The RadTruck stops here
By Doug Page
Such capabilities once existed only in the domain of the fictional tricorder on "Star Trek." Now, the New Jersey State Police has them.
Radiation detection devices called Adaptable Radiation Area Monitors, or ARAMs, developed at California’s Lawrence Livermore National Laboratory, are being mounted in the back of SUVs named RadTrucks to take counter-terrorism to the street. The New Jersey State Police has four RadTrucks. California also has a fleet of the $200,000 vehicles. The Secret Service is said to have one.
Prior to Sept. 11, 2001, radiation portal monitors were used primarily to keep plutonium and uranium from being smuggled out of nuclear facilities, or to prevent contaminated scrap metal from entering steel mills. The fear is that contraband nuclear material can be assembled into a dirty bomb. Having a fast, reliable way to detect radioactive material, particularly while the source is in transit, has been the nuclear holy grail of homeland security officials.
But when early types of radiation detectors are put on the street, they tend to alarm on harmless amounts of naturally occurring isotopes of potassium, radium, thorium and uranium found commonly in everything from bathroom tile to cat litter.
"The problem with radiation is that you find it everywhere you look, but most of what you find is not a threat," said LLNL physicist Dave Trombino, one of the ARAM's developers.
Instantaneous isotope identification is therefore mandatory for mobile detection applications. ARAM, licensed to Textron Systems, Wilmington, Mass., accomplishes this, in real time and at street speed, in the RadTrucks.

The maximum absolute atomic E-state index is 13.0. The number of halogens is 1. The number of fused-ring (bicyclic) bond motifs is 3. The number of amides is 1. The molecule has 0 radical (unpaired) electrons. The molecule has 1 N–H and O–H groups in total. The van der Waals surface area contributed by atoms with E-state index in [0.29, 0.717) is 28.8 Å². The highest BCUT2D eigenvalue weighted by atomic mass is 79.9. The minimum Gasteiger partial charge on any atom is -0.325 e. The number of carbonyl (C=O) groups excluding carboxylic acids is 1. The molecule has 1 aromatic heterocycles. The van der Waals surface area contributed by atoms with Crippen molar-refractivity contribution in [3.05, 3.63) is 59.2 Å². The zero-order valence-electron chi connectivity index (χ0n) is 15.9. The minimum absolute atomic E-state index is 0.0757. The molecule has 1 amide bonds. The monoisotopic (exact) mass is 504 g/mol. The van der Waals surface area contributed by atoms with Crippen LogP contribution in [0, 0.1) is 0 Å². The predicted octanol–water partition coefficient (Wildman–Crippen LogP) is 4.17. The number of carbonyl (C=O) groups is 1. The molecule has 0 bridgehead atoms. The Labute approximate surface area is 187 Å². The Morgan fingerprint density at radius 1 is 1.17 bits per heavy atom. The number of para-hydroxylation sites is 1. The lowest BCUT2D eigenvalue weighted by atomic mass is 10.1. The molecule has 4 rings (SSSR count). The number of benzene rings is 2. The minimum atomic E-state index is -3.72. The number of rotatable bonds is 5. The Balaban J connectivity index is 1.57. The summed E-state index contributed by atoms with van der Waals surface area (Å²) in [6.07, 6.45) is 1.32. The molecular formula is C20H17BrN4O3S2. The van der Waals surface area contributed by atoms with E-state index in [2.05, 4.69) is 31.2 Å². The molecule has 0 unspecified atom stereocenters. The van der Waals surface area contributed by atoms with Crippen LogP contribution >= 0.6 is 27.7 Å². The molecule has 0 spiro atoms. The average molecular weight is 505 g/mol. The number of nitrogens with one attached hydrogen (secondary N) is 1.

The New Jersey RadTruck project is part of the federally sponsored Securing the Cities Initiative, which focuses on increasing terrorism readiness in the regions surrounding metropolitan New York City. RadTrucks have been used to cruise the streets around the United Nations complex; Flushing Meadows for tennis’ US Open; games at Meadowlands Stadium in East Rutherford, N.J.; and at the recent presidential debate at Belmont College, a Textron spokesperson told Homeland1.
According to Capt. Dennis McNulty, executive officer of NJSP’s Emergency Management Section, the RadTrucks can be operated by troopers after only about 10 hours of training. “RadTruck operators are then able to distinguish the signatures emitted by uranium, cesium, plutonium or potassium, either while in transit or from fixed positions.”
One advantage of the RadTrucks is that they can be rapidly deployed based on changing intelligence. Another plus is that they allow law enforcement to monitor for nuclear materials while performing routine police functions at the same time.
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